Running Your Best

By Jennifer LoConte

Maybe you are new to the sport of running and have decided to conquer your first 5K. Or, perhaps you have run a fair share of 5K’s and want a further challenge by completing a half marathon (13.1 miles) or a full marathon (26.2 miles). Maybe you are running for a cause, to honor or memorialize a loved one. Whatever the reason for your motivation, it’s important to adhere to some basic guidelines to increase your fitness level while decreasing any chance of injury before the big day.

Proper Footwear

Runners come in all shapes and sizes, as does footwear, which is why going to a specialty running store is invaluable. Fortunately, here in the Lehigh Valley, there are two top notch stores to choose from. Bruce Haines, owner of Aardvark Sports Shop says, “We fit the customer in a shoe that will promote a neutral position at toe-off as the foot should not be pronated or supinated at the end of the gait cycle. The runner’s foot structure is a good indicator of whether more or less support is needed thus minimizing the potential for injuries and discomfort while following your training plan.” Chris Schmidt, owner of The Finish Line Running Store recommends bringing in your old shoes when shopping for a new pair.  He says, “Your current running shoes are a great story teller of wear and possibly excessive wear. Our experienced, running staff will measure your feet and observe your stride running and/or walking.” Both agree that running shoes should be replaced every 400 to 450 miles.  For additional information, visit The American Academy of Podiatric Sports Medicine,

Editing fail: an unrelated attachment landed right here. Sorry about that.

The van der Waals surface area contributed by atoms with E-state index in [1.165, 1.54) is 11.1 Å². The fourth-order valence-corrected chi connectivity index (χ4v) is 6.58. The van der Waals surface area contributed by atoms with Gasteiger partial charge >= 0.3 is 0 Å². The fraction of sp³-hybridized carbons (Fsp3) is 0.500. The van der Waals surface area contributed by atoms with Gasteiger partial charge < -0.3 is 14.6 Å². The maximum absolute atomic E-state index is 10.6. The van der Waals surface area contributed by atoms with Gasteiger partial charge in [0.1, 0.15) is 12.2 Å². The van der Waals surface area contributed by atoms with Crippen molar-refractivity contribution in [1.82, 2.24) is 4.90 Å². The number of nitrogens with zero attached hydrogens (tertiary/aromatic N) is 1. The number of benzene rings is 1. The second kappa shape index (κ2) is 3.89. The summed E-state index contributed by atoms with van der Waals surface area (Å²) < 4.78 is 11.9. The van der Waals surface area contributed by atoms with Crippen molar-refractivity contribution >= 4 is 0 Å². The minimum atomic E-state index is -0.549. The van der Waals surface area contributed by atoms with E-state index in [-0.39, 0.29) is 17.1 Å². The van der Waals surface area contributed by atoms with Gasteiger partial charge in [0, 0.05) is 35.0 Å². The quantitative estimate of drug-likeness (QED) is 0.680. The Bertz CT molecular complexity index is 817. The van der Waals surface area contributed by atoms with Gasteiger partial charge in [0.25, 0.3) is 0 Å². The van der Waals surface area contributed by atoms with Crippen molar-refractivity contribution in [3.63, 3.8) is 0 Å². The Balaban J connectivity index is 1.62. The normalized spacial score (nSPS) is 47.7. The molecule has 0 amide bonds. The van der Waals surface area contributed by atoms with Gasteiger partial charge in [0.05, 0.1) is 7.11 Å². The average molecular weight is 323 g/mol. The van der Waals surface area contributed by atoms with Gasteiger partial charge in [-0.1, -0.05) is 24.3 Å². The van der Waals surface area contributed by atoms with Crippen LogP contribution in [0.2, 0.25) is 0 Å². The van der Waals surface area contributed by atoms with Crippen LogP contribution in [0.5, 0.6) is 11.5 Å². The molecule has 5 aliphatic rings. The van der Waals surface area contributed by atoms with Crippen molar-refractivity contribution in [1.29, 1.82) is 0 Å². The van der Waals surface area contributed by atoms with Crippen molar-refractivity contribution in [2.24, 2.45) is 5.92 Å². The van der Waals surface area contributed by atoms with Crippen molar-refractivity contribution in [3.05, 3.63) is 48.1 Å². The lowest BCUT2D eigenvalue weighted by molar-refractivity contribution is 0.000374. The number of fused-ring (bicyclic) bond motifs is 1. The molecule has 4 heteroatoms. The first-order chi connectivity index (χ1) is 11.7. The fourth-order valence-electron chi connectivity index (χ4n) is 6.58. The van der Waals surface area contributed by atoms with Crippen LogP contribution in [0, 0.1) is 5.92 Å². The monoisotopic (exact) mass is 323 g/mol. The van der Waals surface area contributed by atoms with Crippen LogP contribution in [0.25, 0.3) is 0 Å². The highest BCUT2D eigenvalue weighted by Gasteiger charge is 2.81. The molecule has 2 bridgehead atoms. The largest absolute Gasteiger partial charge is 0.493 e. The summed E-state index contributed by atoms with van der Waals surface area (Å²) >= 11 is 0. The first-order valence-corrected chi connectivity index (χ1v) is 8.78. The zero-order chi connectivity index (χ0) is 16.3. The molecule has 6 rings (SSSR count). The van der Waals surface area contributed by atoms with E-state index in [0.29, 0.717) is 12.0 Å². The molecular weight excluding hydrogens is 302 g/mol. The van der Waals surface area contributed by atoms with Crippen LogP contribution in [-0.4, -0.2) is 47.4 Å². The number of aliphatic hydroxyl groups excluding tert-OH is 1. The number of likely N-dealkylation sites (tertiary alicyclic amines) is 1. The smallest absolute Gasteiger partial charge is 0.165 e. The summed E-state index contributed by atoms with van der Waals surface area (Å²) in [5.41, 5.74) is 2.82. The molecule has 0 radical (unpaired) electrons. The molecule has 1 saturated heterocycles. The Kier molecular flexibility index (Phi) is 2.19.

Inspired By Others

Running solo is fine, however, partnering with a friend or finding a running group or club can be supportive, motivating and fun. Runners World Editor-in-Chief David Willey is a big believer in group running and says, “Finding a running partner or group is not only fun, it also helps you ignore that voice in your head occasionally suggesting maybe you don’t feel like running today. If you know there’s a group waiting for you on a cold, dark morning, you’re more inclined to get out there. And, as any runner knows, afterwards you are always glad you ran.” You might even make a lifelong friend along the running trail. In terms of running as part of a fundraiser, Willey continues, “Running for a cause that is important to you is also a great way to get inspired and do some real good along the way. You feel like you’re doing something that’s bigger than just you, which is always empowering.” He suggests runners dedicate every mile of a race to someone who’s important to them.  That’s motivation!

There are many different running groups throughout the Lehigh Valley, one of which is called First Strides®, a beginner walking and running workshop for women. The program begins the third week of March and participants meet once a week for 12 weeks with the goal of completing a 5k (3.1 miles). Judy Morrison and Michelle Sames, program leaders, are enthusiastic to meet new participants each year as well as seeing former graduates return as mentors.  Sames says, “Since First Strides is an all women workshop, it’s a great gradual and non-threatening way to improve your fitness. By using the proven workout schedule, at your own pace and ability, walking or running a 5K is at your fingertips.” Morrison agrees, “Spring programs are great to get back into shape and train for upcoming races. We encourage women of all ages and fitness levels to participate.” There are several First Strides® locations throughout the Valley including:  Bethlehem’s Sand Island, The Hanover Township Community Center, The Bethlehem Township Community Center, Allentown’s Lehigh Parkway and Stroudsburg’s Chipperfield School Complex. Conveniently scheduled, groups meet mornings or evenings and programs begin with an information session on health-related topics. Visit for additional information.